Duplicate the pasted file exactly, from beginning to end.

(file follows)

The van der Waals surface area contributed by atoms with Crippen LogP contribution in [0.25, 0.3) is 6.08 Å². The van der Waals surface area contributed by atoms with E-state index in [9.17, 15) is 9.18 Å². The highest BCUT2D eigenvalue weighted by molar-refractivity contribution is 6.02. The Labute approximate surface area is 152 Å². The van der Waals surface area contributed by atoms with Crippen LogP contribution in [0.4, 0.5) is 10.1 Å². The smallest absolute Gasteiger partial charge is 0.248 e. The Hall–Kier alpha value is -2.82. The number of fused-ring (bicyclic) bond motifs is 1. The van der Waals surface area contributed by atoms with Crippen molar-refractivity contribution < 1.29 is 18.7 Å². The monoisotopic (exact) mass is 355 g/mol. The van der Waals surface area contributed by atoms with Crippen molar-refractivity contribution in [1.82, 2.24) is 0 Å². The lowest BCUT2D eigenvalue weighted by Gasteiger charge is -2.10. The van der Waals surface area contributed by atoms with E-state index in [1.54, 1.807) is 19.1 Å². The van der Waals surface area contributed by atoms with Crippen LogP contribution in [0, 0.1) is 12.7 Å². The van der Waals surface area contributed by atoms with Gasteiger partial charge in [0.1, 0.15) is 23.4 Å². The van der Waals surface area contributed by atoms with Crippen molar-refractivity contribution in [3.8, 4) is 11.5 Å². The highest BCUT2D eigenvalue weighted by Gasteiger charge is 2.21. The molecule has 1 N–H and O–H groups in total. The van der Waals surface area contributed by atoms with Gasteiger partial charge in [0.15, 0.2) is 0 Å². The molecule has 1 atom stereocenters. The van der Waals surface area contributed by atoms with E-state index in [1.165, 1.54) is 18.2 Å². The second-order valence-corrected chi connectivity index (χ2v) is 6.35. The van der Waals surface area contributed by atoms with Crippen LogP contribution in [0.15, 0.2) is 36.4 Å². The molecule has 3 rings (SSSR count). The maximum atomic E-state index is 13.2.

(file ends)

The van der Waals surface area contributed by atoms with Crippen LogP contribution in [0.25, 0.3) is 6.08 Å². The van der Waals surface area contributed by atoms with E-state index in [9.17, 15) is 9.18 Å². The highest BCUT2D eigenvalue weighted by molar-refractivity contribution is 6.02. The Labute approximate surface area is 152 Å². The van der Waals surface area contributed by atoms with Crippen LogP contribution in [0.4, 0.5) is 10.1 Å². The smallest absolute Gasteiger partial charge is 0.248 e. The Hall–Kier alpha value is -2.82. The number of fused-ring (bicyclic) bond motifs is 1. The van der Waals surface area contributed by atoms with Crippen molar-refractivity contribution < 1.29 is 18.7 Å². The monoisotopic (exact) mass is 355 g/mol. The van der Waals surface area contributed by atoms with Crippen molar-refractivity contribution in [1.82, 2.24) is 0 Å². The lowest BCUT2D eigenvalue weighted by Gasteiger charge is -2.10. The van der Waals surface area contributed by atoms with E-state index in [1.54, 1.807) is 19.1 Å². The van der Waals surface area contributed by atoms with Crippen LogP contribution in [0, 0.1) is 12.7 Å². The van der Waals surface area contributed by atoms with Gasteiger partial charge in [0.1, 0.15) is 23.4 Å². The van der Waals surface area contributed by atoms with Crippen molar-refractivity contribution in [3.8, 4) is 11.5 Å². The highest BCUT2D eigenvalue weighted by Gasteiger charge is 2.21. The molecule has 1 N–H and O–H groups in total. The van der Waals surface area contributed by atoms with Gasteiger partial charge in [0.15, 0.2) is 0 Å². The molecule has 1 atom stereocenters. The van der Waals surface area contributed by atoms with E-state index in [1.165, 1.54) is 18.2 Å². The second-order valence-corrected chi connectivity index (χ2v) is 6.35. The van der Waals surface area contributed by atoms with Crippen LogP contribution in [0.15, 0.2) is 36.4 Å². The molecule has 3 rings (SSSR count). The maximum atomic E-state index is 13.2.